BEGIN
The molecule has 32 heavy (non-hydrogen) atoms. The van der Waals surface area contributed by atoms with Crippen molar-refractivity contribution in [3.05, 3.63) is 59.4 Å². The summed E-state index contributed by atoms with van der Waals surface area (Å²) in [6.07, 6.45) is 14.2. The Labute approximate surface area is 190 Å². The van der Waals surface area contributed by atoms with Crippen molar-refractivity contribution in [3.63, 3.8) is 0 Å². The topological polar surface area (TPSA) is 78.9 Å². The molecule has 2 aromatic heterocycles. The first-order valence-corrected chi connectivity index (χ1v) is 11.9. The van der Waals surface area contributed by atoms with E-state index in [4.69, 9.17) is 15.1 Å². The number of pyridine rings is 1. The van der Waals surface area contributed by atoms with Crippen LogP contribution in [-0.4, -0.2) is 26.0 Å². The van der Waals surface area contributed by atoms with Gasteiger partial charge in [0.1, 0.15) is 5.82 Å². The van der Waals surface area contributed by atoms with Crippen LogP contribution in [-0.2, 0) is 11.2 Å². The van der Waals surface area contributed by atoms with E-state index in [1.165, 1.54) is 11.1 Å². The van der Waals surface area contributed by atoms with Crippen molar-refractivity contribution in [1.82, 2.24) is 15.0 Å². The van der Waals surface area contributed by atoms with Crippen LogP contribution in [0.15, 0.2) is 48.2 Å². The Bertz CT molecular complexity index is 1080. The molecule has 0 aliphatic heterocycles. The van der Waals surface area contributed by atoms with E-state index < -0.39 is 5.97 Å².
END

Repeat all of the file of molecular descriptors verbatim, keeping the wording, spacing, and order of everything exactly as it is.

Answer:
The molecule has 32 heavy (non-hydrogen) atoms. The van der Waals surface area contributed by atoms with Crippen molar-refractivity contribution in [3.05, 3.63) is 59.4 Å². The summed E-state index contributed by atoms with van der Waals surface area (Å²) in [6.07, 6.45) is 14.2. The Labute approximate surface area is 190 Å². The van der Waals surface area contributed by atoms with Crippen molar-refractivity contribution in [3.63, 3.8) is 0 Å². The topological polar surface area (TPSA) is 78.9 Å². The molecule has 2 aromatic heterocycles. The first-order valence-corrected chi connectivity index (χ1v) is 11.9. The van der Waals surface area contributed by atoms with E-state index in [4.69, 9.17) is 15.1 Å². The number of pyridine rings is 1. The van der Waals surface area contributed by atoms with Crippen LogP contribution in [-0.4, -0.2) is 26.0 Å². The van der Waals surface area contributed by atoms with Gasteiger partial charge in [0.1, 0.15) is 5.82 Å². The van der Waals surface area contributed by atoms with Crippen LogP contribution in [-0.2, 0) is 11.2 Å². The van der Waals surface area contributed by atoms with E-state index in [1.165, 1.54) is 11.1 Å². The van der Waals surface area contributed by atoms with Crippen molar-refractivity contribution in [1.82, 2.24) is 15.0 Å². The van der Waals surface area contributed by atoms with Crippen LogP contribution in [0.15, 0.2) is 48.2 Å². The Bertz CT molecular complexity index is 1080. The molecule has 0 aliphatic heterocycles. The van der Waals surface area contributed by atoms with E-state index < -0.39 is 5.97 Å².